(B) Immune Cells in GALT, Mesenteric Lymph Node (MLN), and Lamina Propria
Different types of immune cells are distributed in GALT like PPs and isolated lymphoid follicles, mesenteric lymph node (MLN), and the lamina propria. The major immune cell population within gut tissues includes macrophages, dendritic cells, mucosal mast cells, neutrophilic granulocyte, eosinophilic granulocyte, T lymphocytes, and plasma cells (Figure 2). These cells can modulate the intestinal microenvironment by secreting antibodies, cytokines, or chemokines as well as mediate interaction with the enteric nervous system (ENS).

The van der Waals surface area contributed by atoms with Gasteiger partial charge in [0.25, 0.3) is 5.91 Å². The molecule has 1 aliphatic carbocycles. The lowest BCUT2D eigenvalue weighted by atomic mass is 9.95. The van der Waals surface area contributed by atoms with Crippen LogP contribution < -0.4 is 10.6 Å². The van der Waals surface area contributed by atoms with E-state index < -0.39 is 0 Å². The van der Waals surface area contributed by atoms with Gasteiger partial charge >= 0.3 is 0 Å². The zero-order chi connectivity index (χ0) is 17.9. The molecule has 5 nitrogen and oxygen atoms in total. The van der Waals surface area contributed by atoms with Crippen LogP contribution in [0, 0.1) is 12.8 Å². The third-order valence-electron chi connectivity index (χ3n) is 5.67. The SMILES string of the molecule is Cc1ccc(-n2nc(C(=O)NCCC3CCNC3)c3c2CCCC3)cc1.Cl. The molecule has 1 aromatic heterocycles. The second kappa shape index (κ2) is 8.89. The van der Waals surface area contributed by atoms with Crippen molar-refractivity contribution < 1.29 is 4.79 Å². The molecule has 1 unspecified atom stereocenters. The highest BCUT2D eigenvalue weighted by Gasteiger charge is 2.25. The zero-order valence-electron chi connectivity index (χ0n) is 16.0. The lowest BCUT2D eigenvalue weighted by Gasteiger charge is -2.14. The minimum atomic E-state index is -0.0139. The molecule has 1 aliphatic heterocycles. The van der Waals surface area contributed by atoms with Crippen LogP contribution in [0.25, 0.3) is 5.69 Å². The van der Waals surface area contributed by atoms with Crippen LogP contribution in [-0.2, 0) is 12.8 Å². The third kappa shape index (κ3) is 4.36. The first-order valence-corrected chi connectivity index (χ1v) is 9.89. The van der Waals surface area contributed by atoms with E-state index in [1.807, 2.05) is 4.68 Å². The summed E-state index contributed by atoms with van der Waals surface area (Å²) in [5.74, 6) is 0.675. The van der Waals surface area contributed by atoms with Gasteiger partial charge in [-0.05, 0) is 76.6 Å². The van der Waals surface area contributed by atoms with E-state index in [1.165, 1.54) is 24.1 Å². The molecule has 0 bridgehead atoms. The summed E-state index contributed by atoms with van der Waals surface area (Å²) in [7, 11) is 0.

FIGURE 2. Immune cells in gastrointestinal (GI) tract. The major immune cell population within gut tissues includes macrophages, dendritic cells, neutrophilic granulocyte, T lymphocytes, and B lymphocytes. The Peyer’s patches in the small intestine and the isolated lymphoid follicle in the colon are composed of dendritic cells, B cells and T cells, which are crucial for antigen presentation from gut lumen. Antigen presenting cells (APCs) migrate to the mesenteric lymph node (MLN) through afferent lymphatic system. By receiving the signals presented by APCs, MLN amplify the immune responses. Lamina propria T cells have the characteristics of activated effector lymphocytes. The major populations of T cells residing in lamina propria are the CD4+ T cells, predominated by Th1 and Th17 population.